MANUEL DE BLAZON, in French, ILLUMINATED MANUSCRIPT ON VELLUM
[France, c.1480]136 x 97mm. i + 30 + i leaves: 1-38, 46, COMPLETE, 16 lines written in black ink in a lettre bâtarde between two verticals and 17 horizontals ruled in pink, justification: 71 x 48mm, rubrics in red, one- and two-line initials in liquid gold on brown grounds, TWENTY-FIVE PAGES WITH SEVENTY-TWO BLAZONED SHIELDS in full heraldic colors and metals, LARGE ARCH-TOPPED MINIATURE WITH BORDER to two sides of gold and coloured acanthus fronds on a grey ground (minor offsetting and show-through). Contemporary alum-tawed skin over pasteboard with paper spine label 'Du Blazon' (seven wormholes at spine, leather worn at one raised band, rubbed, lacking fore-edge ties).
1. Member of the de La Madeleine family from the Charolais: their coat of arms is painted in the illuminated border on f.3. These arms seem to be original but there appear to be signs of repainting in the lower border that may indicate that the de La Madeleine was an early owner rather than the first. The manuscript clearly remained in the family and the coat of arms of an abbot painted on the first leaf has the de La Madeleine arms on the dexter side. This may be Jean de la Madeleine, conseiller clerc at the parlement of Dole in 1500, abbot of Saint-Rigaud in the Maconnais, then elected Grand prior of Cluny.
2. Convent of St Joseph, Paris, 1638: as inscription on first leaf. The house of reformed Carmelites was founded by Marie de Medicis in 1611. Pentrials on the back pastedown include two shields.
3. Sir Thomas Phillipps (1782-1872): his lion stamp with Sir T.P. Middle Hill, and his number 873 on front pastedown; his number on first leaf, paper label on spine. Bought at the sale of Charles Chardin, De Bure, Paris, 9 February, 1824. In his Catalogue Phillipps stated that many of his purchases at the Chardin sale had come from monastic houses.
4. Lucius Wilmerding (1880-1949): bookplate on front pastedown; his notable library was dispersed in a series of sales by Parke Bernet, New York, 1950-1951.
Manuel de blason in twelve chapters: list of chapter headings ff.1-3; first chapter headed ' Cest le premier chapitre de ce present traictie lequel contient trois parties...', f.3v., and opening 'Le tresvaillant et victorieux roy alexandre de macedone le tres prudent...', f.4; the twelfth chapter ending '...prendra ce present traictie fin et acomplissement lequel soit al honneur de dieu tout puissant et de sa tresglorieuse mere', f.27v.
The treatise begins by tracing the origin of bearing arms to Alexander the Great and Julius Caesar and explains why it was necessary -- to distinguish between soldiers in battle so that the valiant can be recognized and that their arms can be borne by their descendants in memory of the valor of their ancestors, and to encourage their emulation. It goes on to detail the colours and furs, their significance and qualities, divisions, pieces and common charges. It ends with fifteen coats of arms considered especially difficult. It is designed to teach the art of blasoning, how to describe a coat of arms and, therefore, how to understand a written description. With one exception, the 72 shields are not associated with a particular family, since they are there to illustrate the standard langauge of heraldry. The exception is the final, most complicated example, that of the Pressigny of Anjou, perhaps this is a clue to the identity of the author of the work or the location where it was made.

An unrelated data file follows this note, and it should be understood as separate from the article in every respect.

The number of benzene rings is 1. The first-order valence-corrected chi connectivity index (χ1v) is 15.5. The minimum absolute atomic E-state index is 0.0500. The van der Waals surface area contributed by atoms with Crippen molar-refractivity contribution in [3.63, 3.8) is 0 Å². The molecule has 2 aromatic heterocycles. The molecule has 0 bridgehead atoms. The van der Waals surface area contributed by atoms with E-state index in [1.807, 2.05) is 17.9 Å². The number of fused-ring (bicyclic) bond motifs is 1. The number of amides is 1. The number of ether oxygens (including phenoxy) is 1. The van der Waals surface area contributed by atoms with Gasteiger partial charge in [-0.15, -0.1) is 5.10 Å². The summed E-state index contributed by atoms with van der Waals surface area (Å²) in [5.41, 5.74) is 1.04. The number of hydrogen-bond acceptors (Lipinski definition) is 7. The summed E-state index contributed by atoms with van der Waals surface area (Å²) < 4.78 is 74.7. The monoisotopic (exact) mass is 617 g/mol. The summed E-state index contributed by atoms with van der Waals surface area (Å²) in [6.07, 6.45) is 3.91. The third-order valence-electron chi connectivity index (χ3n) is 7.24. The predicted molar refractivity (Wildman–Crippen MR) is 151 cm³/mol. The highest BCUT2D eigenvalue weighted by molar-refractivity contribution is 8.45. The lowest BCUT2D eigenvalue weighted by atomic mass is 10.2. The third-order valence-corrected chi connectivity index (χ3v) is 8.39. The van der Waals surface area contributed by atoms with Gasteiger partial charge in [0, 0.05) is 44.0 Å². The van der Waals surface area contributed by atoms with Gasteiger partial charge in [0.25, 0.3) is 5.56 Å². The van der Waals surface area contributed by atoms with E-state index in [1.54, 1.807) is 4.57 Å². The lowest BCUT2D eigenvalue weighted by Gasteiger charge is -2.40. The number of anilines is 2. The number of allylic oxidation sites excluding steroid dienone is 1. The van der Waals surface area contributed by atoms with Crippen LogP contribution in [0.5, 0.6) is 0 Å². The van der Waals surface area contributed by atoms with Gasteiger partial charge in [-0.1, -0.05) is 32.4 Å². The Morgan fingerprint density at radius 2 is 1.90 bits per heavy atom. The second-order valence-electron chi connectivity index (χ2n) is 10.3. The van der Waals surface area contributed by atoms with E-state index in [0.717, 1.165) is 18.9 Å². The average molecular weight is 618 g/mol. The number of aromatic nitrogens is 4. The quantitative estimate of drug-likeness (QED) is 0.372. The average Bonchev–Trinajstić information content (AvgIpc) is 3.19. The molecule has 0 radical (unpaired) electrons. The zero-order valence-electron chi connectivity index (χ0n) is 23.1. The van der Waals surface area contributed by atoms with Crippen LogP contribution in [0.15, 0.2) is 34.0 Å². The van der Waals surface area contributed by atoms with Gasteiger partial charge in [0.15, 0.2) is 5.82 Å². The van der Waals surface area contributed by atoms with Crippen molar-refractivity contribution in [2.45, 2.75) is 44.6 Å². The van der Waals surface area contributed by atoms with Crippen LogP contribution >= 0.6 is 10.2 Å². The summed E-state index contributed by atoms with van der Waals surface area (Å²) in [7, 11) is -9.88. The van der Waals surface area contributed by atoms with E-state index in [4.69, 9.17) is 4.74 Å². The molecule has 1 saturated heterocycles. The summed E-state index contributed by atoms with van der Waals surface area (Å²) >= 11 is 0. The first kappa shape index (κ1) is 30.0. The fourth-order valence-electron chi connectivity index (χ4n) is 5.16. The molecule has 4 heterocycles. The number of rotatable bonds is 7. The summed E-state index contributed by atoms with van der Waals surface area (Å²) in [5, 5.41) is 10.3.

Their complexity made such treatises very attractive to the gentleman and nobles who needed to be familiar with its basic principles. This is clearly a book for the amateur and not a professional herald, although it is probably based on Le blason des armes and Le blason des couleurs of Jean Courtois, better known as the Herald Sicily from his office under Alfonso V, King of Aragon and Naples. Courtois was born in Hainaut and died there, at Mons, in 1436/7, having been sent by Alfonso to participate in the peace negotiations between the Kings of France and England and the Duke of Burgundy at Arras in 1435. His work was very influential and was translated into several languages.
The commissioner clearly wanted a luxuriously illustrated treatise. It comes complete with an opening miniature of knights about to join in combat that serves to demonstrate the necessity of bearing arms -- fully encased in armour, visors down, they are unidentifiable and indistinguishable one from the other. The rapid quality of the paint and of the defining ink lines give the scene a lively vivacity. The shields were probably the work of a heraldic specialist. Their bold colours and designs attractively demonstrate how heraldry does indeed create devices that serve as instant identifiers for their bearers. This little volume is a guide to one of the essential sciences of courtly life, made for someone himself qualified to bear arms.